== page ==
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Milk Allergies

Milk Allergies & Weight Gain in Babies

By Amalah

Advice Smackdown ArchivesAmalah, oh help …

My daughter is allergic to milk: when-milk-touches-my-skin-I-break-out-in-hives allergic (no anaphylaxis, thank heavens!). At her one year doctor’s appointment today, she weighed 17.25 pounds. Up from 9 months, when she weighed … 17 pounds. She’s not a big gainer, that one. Her doctor said he’s not terribly worried, because she eats well and is very alert, active and looks healthy (I’ve been making all her food, inspired by someone who writes an advice column, hm, I wonder who that could be). He just said he would like her to show some healthy weight gain by 15 months, otherwise we’re looking at blood tests.

I’m nursing, which he thinks could be part of the issue, because sadly, there is no gauge on the sides of my breasts telling me how much she’s eaten, so who knows how my milk supply is (although I can hear her swallowing). She eats about a cup of food for each meal, plus a couple snacks. Meals consist of fruit or veggies with organic rice cereal, sometimes ground turkey mixed in. She nurses 3-4 times a day. What else can I do? Cook her veggies with olive oil? See if a stick of butter makes her break out? Go with soy milk? Doc also didn’t seem terribly concerned about the hives (although he hasn’t seen them) and told us to give whole milk a try (she’d only had ice cream and frozen yogurt – blasted grandpa!), which we did and ta-da! Hives. The only alternative he gave was soy milk.

So, help? Will she grow out of this? Is there a cumulative effect from milk exposure, meaning she’ll only get hives now, but it will be a full-blown reaction later? Will we see the glorious return of the knuckle dimples if we can just fatten her up?

Thanks!
I’m Itchy Just Thinking About It

GET THEE TO A NUTRITIONIST.

I’m kind of surprised your doctor didn’t mention that as a possibility or an option — we’ve had that suggestion brought up at a couple of Noah’s check-ups already, mostly because his diet is so danged picky and restrictive. His doctor just thought we’d find some extra diet advice helpful, and offered some local suggestions. I assumed that was a standard procedure for children with identified food allergies — especially for a milk allergy. Call your doctor back and tell him you’d rather NOT take the wait-and-see approach and would like some guidance NOW about how to handle the milk allergy and your daughter’s diet. Personally, I’d ask for an allergist and a nutritionist. An allergist with lots of childhood food allergy experience will be able to answer your questions about how to best substitute the milk proteins and fats…and whether she’ll outgrow the allergy. And hell, if it actually really IS a milk allergy and not a series of hive-y coincidences…I’d kind of prefer to know that before just going, OH HEY HERE’S SOME STRAIGHT-UP WHOLE MILK, LET’S WATCH WHAT HAPPENS.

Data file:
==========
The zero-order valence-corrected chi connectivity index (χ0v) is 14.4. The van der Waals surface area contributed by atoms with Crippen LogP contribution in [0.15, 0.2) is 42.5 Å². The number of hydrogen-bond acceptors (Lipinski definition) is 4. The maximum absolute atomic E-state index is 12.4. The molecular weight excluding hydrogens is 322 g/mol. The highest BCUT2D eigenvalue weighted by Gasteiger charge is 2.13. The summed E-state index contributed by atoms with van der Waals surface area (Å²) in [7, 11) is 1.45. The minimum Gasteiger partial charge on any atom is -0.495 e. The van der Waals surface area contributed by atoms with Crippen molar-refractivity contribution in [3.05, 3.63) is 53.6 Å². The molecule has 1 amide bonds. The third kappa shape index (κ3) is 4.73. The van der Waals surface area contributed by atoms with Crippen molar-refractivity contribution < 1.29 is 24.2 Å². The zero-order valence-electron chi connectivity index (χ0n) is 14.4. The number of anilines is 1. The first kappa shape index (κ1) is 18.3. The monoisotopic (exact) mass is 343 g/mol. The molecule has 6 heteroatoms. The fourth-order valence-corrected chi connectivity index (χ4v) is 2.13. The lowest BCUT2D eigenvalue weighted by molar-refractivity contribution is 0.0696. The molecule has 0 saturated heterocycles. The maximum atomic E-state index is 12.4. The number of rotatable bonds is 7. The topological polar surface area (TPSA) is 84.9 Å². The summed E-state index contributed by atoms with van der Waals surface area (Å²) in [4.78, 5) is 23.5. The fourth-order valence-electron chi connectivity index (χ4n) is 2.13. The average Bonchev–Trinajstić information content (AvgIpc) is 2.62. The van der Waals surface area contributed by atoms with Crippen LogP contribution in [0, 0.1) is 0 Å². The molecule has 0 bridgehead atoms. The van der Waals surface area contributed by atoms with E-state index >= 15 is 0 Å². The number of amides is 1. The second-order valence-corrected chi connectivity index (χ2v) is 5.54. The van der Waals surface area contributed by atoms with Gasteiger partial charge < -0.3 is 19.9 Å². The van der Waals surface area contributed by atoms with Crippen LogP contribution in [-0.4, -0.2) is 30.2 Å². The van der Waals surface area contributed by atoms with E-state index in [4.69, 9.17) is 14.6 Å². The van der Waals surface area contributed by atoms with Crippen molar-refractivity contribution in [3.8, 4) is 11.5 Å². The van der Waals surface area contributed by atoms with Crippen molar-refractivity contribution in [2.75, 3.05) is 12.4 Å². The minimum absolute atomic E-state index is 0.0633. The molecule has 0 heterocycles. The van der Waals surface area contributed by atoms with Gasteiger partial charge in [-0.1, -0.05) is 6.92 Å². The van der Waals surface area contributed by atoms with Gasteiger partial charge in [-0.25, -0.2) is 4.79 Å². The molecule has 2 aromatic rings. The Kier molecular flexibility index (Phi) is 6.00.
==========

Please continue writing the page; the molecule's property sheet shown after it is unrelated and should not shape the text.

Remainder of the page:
(For the record, we spent a month trying to isolate what we thought was a food allergy in Ezra after a couple hive outbreaks. Turns out it was two separate and entirely unrelated — and completely harmless — viral rashes. I didn’t know viral rashes could manifest as full-on scary hives like that. I assume you had to cut all dairy out of your diet while nursing? Is she prone to eczema? These are all things to be talking to an allergist about, especially because if it IS a real honest-to-God allergy, you’re going to need more information and hidden-ingredient food-label education as your daughter moves on to more and more table food.)

Anyway. So besides all that, your daughter’s diet sounds really good! To me, in all of my armchair non-expert glory, it sounds like she’s getting plenty to eat, and is just a skinny little thing. I have two of those myself. And it’s SO COMMON to see very little weight gain between nine and 12 months. SO COMMON, which I guess is why your doctor is going with the “I’m not concerned…yet” stance of semi-non-helpfulness. Babies this age are incredibly active: crawling, cruising, even walking, and they’re just too BUSY for storing baby fat anymore. If it weren’t for the milk thing, I’d simply tell you to start adding in some Omega-3 fortified olive oil or margarine whenever possible, and start introducing more meats (chicken, lamb, etc.) and pour yourself some wine. But since she DOES have that allergy, I can’t help but think that there are EXPERTS out there who deal with this sort of thing ALL THE TIME and can quickly and easily get you the answers and advice you really want and need right now.

Readers, on the off-chance the OP’s doctor and/or insurance won’t cooperate, can anyone recommend some good online resources for parents of kids with milk allergies?

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If there is a question you would like answered by Amalah on the Advice Smackdown, please submit it to amyadvice@gmail.com.

Amalah
About the Author

Amy Corbett Storch

Amalah

Amalah is a pseudonym of Amy Corbett Storch. She is the author of the Advice Smackdown and Bounce Back. You can follow Amy’s daily mothering adventures at Ama...

Amalah is a pseudonym of Amy Corbett Storch. She is the author of the Advice Smackdown and Bounce Back. You can follow Amy’s daily mothering adventures at Amalah. Also, it’s pronounced AIM-ah-lah.

If there is a question you would like answered on the Advice Smackdown, please submit it to amyadvice@gmail.com.

Amy also documented her second pregnancy (with Ezra) in our wildly popular Weekly Pregnancy Calendar, Zero to Forty.

Amy is mother to rising first-grader Noah, preschooler Ezra, and toddler Ike.

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